500 Year Vision

Take pleasure from walking lightly on this Earth

Homemade Jewel Syrup & Pink Lemonade


Balsam in the garden

Sometimes we would sneak into the house soaked to the skin; less often we would be caught wet handed, or a pile of damp clothing soaking into the bedroom carpet would give us away.  The fact was that the outright ban on playing by the Beck – our parents didn’t know enough to be specific – no ‘coasteering’ along the banks of the ravine; no setting of man-traps in the water – was often, even regularly, contravened, and we were rarely caught.  Short of ‘grounding’ the whole gang of us, there was little our collective parents could do. Had they formed some kind of parents’ union for Station Road they may have gained more bargaining power; this was never suggested.

A friend from school told me that two children had drowned in the water some years before, and that if you were lucky you could visit the dark pooling water in the forest, close enough that you could hear the sea, and watch their ghosts acting out the traumatic last moments over and over again. But that was all the way down the ancient sea cut by Scalby Mills – at least a mile away, and before we were even born, so we were not at all discouraged from our misadventures by this tale of woe.

The smell of Himalayan Balsam, by which name I didn’t know it at the time, is integrally linked to my memory of growing up in a small Yorkshire village, and especially of late summer, school threatening, when it grew prolifically in the secretive spots we preferred. As you brush by the chandelier droplet shaped seed pod, it explodes throwing seeds an impressive distance, great entertainment for those who have homework to be getting on with.

Though in itself beautiful, Himalayan Balsam or Jewel Weed is an invasive species in these parts. It is voracious, very attractive to bees and all parts of the plant are inedible apart from the flowers and seeds – luckily if you eat these you’ll dent potential regrowth for future years. We now have a growing supply of it in an untended corner of the garden and it is time to take it on.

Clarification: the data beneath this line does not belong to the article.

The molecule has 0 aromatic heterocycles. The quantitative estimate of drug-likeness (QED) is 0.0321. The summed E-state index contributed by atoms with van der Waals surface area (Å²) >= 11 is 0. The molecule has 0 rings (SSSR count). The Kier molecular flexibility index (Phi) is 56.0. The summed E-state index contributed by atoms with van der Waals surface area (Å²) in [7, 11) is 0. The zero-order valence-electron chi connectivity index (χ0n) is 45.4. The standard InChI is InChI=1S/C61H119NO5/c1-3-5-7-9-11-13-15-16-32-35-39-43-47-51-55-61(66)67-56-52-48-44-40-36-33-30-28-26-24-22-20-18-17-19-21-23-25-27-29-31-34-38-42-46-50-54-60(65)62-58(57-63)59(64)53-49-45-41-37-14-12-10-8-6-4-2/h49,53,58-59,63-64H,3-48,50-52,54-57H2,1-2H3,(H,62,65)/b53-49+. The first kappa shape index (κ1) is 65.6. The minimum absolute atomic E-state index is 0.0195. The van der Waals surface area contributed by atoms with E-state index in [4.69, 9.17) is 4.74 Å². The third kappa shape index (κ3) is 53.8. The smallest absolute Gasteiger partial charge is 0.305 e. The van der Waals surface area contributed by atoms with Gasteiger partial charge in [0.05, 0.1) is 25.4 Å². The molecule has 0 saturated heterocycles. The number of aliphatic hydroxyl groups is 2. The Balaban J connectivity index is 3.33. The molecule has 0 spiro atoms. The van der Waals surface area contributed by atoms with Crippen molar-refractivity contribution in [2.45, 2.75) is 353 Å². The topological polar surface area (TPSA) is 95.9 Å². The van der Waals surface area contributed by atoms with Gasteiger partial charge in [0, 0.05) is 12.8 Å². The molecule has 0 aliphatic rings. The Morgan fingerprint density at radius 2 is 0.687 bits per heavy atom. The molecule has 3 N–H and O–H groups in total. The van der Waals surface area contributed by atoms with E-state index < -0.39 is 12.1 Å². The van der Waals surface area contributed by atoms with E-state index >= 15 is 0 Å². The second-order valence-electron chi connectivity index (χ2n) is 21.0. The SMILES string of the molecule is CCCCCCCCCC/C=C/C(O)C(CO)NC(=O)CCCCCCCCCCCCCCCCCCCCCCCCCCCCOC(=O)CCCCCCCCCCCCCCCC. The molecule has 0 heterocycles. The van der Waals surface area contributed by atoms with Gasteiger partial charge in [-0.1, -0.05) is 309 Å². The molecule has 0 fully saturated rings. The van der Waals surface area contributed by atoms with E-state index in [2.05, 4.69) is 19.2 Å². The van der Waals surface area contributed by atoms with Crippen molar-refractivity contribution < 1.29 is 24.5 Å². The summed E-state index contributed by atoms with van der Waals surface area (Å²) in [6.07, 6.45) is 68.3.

Why the name jewel weed? Maybe because of the droplet shaped seed pods, or maybe because of the vibrant colours of the petals.

Never wanting to let anything go to waste I did a little research and the following  recipe is the best I found: a beautifully coloured syrup which can be used to decorate cakes, dilute as cordial or simply spread on toast; with a side order of delicious lemonade. The petals have a very subtle flavour but the colour they impart is almost magical.

100 g Himalayan Balsam (Jewel Weed) flowers

50g water

250g sugar

1 lemon

1 lime

In a pan mix the sugar, water, lemon and lime juice & boil for a few minutes until the sugar dissolves into a clear syrup. Chop up the lemon and lime skins and keep to one side. Add the petals to the syrup and boil for twenty minutes.

Wash a jar and heat in a microwave for a minute allowing the jar to be sterilised by the water turning to steam. The high sugar content of the syrup will mean that it doesn’t need to be kept refrigerated, however you don’t want blooming on the jar from yeast or spore contamination.  Warming the jar also means that it won’t be cracked by the hot syrup being added to it.

The syrup will turn a dark pink as the petals give out their colour. When the size of the bubbles begins to grow the syrup is nearly ready. To test it put a drop on a cold plate and leave for a minute before pushing a spoon through it. If a clear line can be made on the plate, the syrup is of a good spreading consistency. Sieve the syrup into the warmed jar and leave to cool.

The syrupy petals can now be returned to the pan. Immediately put hot water through the empty sieve into the pan to wash off as much syrup as possible. Finally add the chopped lemon and lime skins. The amount of water you add depends purely on how sweet you want the lemonade to be.  Bring the mixture to the boil then cover and leave to cool. As will all home made lemonade, this needs to be kept in a fridge and used within a couple of days.




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